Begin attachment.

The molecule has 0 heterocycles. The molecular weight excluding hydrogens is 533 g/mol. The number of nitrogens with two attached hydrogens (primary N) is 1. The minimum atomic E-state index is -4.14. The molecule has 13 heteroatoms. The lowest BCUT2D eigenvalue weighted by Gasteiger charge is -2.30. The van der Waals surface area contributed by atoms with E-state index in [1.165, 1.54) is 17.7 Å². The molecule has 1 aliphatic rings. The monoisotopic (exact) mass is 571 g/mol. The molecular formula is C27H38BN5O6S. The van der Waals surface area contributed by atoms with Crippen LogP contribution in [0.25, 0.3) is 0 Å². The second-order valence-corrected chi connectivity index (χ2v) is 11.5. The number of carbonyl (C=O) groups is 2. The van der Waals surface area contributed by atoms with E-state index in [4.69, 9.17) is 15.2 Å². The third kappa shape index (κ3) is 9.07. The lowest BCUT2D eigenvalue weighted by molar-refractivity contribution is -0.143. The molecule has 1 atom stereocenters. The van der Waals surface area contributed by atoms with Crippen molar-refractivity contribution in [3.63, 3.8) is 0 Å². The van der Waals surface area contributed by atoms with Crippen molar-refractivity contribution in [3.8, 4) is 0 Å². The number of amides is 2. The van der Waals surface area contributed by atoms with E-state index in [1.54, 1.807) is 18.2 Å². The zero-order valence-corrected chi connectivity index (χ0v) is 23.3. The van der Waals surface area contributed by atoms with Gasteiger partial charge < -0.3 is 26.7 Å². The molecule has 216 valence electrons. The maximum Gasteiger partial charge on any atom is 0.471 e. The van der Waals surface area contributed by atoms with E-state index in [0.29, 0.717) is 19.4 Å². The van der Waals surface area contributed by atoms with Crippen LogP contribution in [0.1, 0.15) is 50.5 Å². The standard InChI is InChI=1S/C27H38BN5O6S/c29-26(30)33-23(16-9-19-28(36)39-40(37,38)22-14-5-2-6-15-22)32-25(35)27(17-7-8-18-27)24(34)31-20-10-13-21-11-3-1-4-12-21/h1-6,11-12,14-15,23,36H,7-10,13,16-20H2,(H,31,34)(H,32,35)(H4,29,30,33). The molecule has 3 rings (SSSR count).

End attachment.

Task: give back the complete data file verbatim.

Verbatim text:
The molecule has 0 heterocycles. The molecular weight excluding hydrogens is 533 g/mol. The number of nitrogens with two attached hydrogens (primary N) is 1. The minimum atomic E-state index is -4.14. The molecule has 13 heteroatoms. The lowest BCUT2D eigenvalue weighted by Gasteiger charge is -2.30. The van der Waals surface area contributed by atoms with E-state index in [1.165, 1.54) is 17.7 Å². The molecule has 1 aliphatic rings. The monoisotopic (exact) mass is 571 g/mol. The molecular formula is C27H38BN5O6S. The van der Waals surface area contributed by atoms with Crippen LogP contribution in [0.25, 0.3) is 0 Å². The second-order valence-corrected chi connectivity index (χ2v) is 11.5. The number of carbonyl (C=O) groups is 2. The van der Waals surface area contributed by atoms with E-state index in [4.69, 9.17) is 15.2 Å². The third kappa shape index (κ3) is 9.07. The lowest BCUT2D eigenvalue weighted by molar-refractivity contribution is -0.143. The molecule has 1 atom stereocenters. The van der Waals surface area contributed by atoms with Crippen molar-refractivity contribution in [3.63, 3.8) is 0 Å². The van der Waals surface area contributed by atoms with Crippen molar-refractivity contribution in [3.8, 4) is 0 Å². The number of amides is 2. The van der Waals surface area contributed by atoms with E-state index in [1.54, 1.807) is 18.2 Å². The zero-order valence-corrected chi connectivity index (χ0v) is 23.3. The van der Waals surface area contributed by atoms with Gasteiger partial charge < -0.3 is 26.7 Å². The molecule has 216 valence electrons. The maximum Gasteiger partial charge on any atom is 0.471 e. The van der Waals surface area contributed by atoms with E-state index in [0.29, 0.717) is 19.4 Å². The van der Waals surface area contributed by atoms with Crippen LogP contribution in [0.1, 0.15) is 50.5 Å². The standard InChI is InChI=1S/C27H38BN5O6S/c29-26(30)33-23(16-9-19-28(36)39-40(37,38)22-14-5-2-6-15-22)32-25(35)27(17-7-8-18-27)24(34)31-20-10-13-21-11-3-1-4-12-21/h1-6,11-12,14-15,23,36H,7-10,13,16-20H2,(H,31,34)(H,32,35)(H4,29,30,33). The molecule has 3 rings (SSSR count).